SF Cyclotouring

Ride reports and other ramblings from a San Francisco cyclist.


My Next LED Bike Headlight Project

Not that I don't have too much to do already, but I've been irrationally obsessing over LED bike lights lately. I say "irrationally" because it's mid-summer where I live and the daylight lasts a good long while, making bike lights mostly unnecessary for me right now. I know that will change soon, though. (I should also be focusing on work, and at least a dozen other things, but I digress...)

Part of my light-lust is being fueled by the recent introductions of a couple of commercial dynohub-powered lights, namely the Schmidt Edelux and the Supernova E3. Both of these are attractive lights, and are reputed to be very bright. However, they represent one problem inherent in current LED-based bicycle lights: the fact that technological improvements often happen faster than product development life cycles.

What do I mean by this? Both of the lights above are based on LEDs that were state-of-the-art six months to a year ago. I don't know for certain, but I'd guess that both lights are based on Cree 7090 XR-E LEDs. The efficiency of these LEDs, ranked by their bin codes, improves constantly -- caught up in a sort-of arms race with other LED manufacturers (Luxeon and SSC), Cree seems to produce ever-higher bin codes every few months. Since it takes many months (to a year or more) to imagine, develop, prototype, manufacture, and ship a commercial product, what this ultimately means is that the commercial bike-lights you can buy today aren't using the best components available now!

Additionally, the Edelux and E3 are both single-emitter (one LED) lights. While these designs may be brighter than their halogen-incandescent predecessors, many folks are still choosing to run multiple lights on their bikes for increased output. At over US$100 each, these lights aren't cheap, and mounting two is even more costly. Why duplicate things -- I don't see the need for the extra lamp housing, wiring, switch, etc. required by the second light unit? Why not simply make multi-emitter dynohub-powered lights, with two (or more) LEDs in a single casing? This adds only the minimal cost and weight of the extra LEDs, and is the option most DIY projects take.

Furthermore, in addition to advancements in LED efficiency, new designs are becoming available: multi-core LEDs are the new thing. These emitters basically combine four diodes into a single device with the same footprint as a single-emitter LED (analogy: think four filaments in a single incandescent bulb), quadrupling the light output!

So, my next bike light project will involve getting a dynohub front wheel, and building either a three or four LED light head or a lamp based on a quad-core LED. I'm not sure when I'll get started on this, but the results should be brighter than what I can buy "off the shelf" right now! Plus, I will no longer have to futz with the batteries my other light requires...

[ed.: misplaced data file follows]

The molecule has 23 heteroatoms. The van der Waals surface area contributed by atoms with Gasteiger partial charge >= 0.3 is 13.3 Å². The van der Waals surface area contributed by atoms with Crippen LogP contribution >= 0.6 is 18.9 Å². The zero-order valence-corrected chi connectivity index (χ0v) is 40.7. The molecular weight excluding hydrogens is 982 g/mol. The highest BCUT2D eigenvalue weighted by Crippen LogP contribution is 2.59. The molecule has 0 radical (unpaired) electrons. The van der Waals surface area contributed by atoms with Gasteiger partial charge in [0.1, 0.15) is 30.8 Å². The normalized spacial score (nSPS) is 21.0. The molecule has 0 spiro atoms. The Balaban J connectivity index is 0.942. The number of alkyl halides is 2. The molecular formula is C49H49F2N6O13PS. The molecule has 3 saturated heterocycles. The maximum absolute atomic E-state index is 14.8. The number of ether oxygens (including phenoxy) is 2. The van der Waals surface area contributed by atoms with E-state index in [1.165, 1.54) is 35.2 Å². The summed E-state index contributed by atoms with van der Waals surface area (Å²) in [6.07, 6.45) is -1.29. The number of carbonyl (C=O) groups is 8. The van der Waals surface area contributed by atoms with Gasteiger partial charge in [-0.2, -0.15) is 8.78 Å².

Blogger Tom said...

Very Cool. I'm on the same track, just getting wheel built -- would love to see what you end up with!

6:07 PM  
Blogger Alan said...

The LED is only half the story with the E-Delux - it uses the B&M IQ Fly reflector. Cateye's "Reverse Offset Lens" lights claim similar benefits from their reflector design.
A multi-emitter design with comparable focusing ability will need multiple specially designed reflectors. A multi-core design will be even harder to focus.
It depends on the sort of riding you want it for though - for some applications just splashing a lot of light around is fine.

1:20 AM  
Blogger dolan said...

Neat stuff. I've been pretty happy with my dynohub/IQ fly combo, but nice to know brighter is always around the corner.

8:30 PM  
Blogger elybike said...

I just picked up an E3 for a friend, from Harris Cyclery in West Newton. The overall design is awesome, but it was almost $200. He runs a Schmidt with 2 lights up front.
I use a shimano dyno with a shimano light, mounted to the fork with a Minoura mount.Hope to try some of the SF brevet series this year....

5:53 AM  
Blogger amabele said...

i appreciate your efforts at looking critically at these lights. i think you may be missing a critical player in the supernova. The critical feature that distinguishes this light is the ability to upgrade it as led tech advances:

an independent test of the leading lights:

their website shows the well developed mounting options:

review by the woman who convinced harris cyclery to carry this light:

another competitor you might appreciate:


ps i appreciate your grounded non-hype review of the kogswell and i TOTALLY can identify with the procrastinating on bike projects...i don't understand it either

10:26 PM  

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